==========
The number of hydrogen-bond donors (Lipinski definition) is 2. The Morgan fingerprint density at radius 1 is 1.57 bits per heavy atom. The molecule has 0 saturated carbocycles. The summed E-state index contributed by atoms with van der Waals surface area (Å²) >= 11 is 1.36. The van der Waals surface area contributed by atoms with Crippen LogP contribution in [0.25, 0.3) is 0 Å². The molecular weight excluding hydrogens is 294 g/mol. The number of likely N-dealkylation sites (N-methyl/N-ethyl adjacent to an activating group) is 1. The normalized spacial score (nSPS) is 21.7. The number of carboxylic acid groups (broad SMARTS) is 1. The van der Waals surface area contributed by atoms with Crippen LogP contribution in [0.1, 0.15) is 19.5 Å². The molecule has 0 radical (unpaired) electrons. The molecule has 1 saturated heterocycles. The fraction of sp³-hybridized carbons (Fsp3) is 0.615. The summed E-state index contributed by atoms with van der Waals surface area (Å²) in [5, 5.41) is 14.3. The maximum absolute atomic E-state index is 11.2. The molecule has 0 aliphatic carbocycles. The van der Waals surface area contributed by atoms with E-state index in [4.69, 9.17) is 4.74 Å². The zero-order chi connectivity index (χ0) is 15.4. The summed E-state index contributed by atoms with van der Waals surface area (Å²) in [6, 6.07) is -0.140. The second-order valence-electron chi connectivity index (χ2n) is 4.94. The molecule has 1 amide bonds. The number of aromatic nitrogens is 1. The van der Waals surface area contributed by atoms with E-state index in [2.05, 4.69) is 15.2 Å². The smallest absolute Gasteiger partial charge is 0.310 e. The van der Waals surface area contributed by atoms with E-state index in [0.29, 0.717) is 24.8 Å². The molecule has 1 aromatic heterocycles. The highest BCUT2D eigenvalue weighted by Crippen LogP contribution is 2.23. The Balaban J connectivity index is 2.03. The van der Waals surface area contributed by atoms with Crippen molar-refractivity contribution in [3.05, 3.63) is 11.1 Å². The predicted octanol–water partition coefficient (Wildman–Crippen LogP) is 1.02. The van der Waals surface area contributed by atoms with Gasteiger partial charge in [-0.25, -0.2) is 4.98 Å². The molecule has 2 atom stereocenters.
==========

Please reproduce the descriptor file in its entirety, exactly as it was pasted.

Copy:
The number of hydrogen-bond donors (Lipinski definition) is 2. The Morgan fingerprint density at radius 1 is 1.57 bits per heavy atom. The molecule has 0 saturated carbocycles. The summed E-state index contributed by atoms with van der Waals surface area (Å²) >= 11 is 1.36. The van der Waals surface area contributed by atoms with Crippen LogP contribution in [0.25, 0.3) is 0 Å². The molecular weight excluding hydrogens is 294 g/mol. The number of likely N-dealkylation sites (N-methyl/N-ethyl adjacent to an activating group) is 1. The normalized spacial score (nSPS) is 21.7. The number of carboxylic acid groups (broad SMARTS) is 1. The van der Waals surface area contributed by atoms with Crippen LogP contribution in [0.1, 0.15) is 19.5 Å². The molecule has 0 radical (unpaired) electrons. The molecule has 1 saturated heterocycles. The fraction of sp³-hybridized carbons (Fsp3) is 0.615. The summed E-state index contributed by atoms with van der Waals surface area (Å²) in [5, 5.41) is 14.3. The maximum absolute atomic E-state index is 11.2. The molecule has 0 aliphatic carbocycles. The van der Waals surface area contributed by atoms with E-state index in [4.69, 9.17) is 4.74 Å². The zero-order chi connectivity index (χ0) is 15.4. The summed E-state index contributed by atoms with van der Waals surface area (Å²) in [6, 6.07) is -0.140. The second-order valence-electron chi connectivity index (χ2n) is 4.94. The molecule has 1 amide bonds. The number of aromatic nitrogens is 1. The van der Waals surface area contributed by atoms with E-state index in [2.05, 4.69) is 15.2 Å². The smallest absolute Gasteiger partial charge is 0.310 e. The van der Waals surface area contributed by atoms with E-state index in [0.29, 0.717) is 24.8 Å². The molecule has 1 aromatic heterocycles. The highest BCUT2D eigenvalue weighted by Crippen LogP contribution is 2.23. The Balaban J connectivity index is 2.03. The van der Waals surface area contributed by atoms with Crippen molar-refractivity contribution in [3.05, 3.63) is 11.1 Å². The predicted octanol–water partition coefficient (Wildman–Crippen LogP) is 1.02. The van der Waals surface area contributed by atoms with Gasteiger partial charge in [-0.25, -0.2) is 4.98 Å². The molecule has 2 atom stereocenters.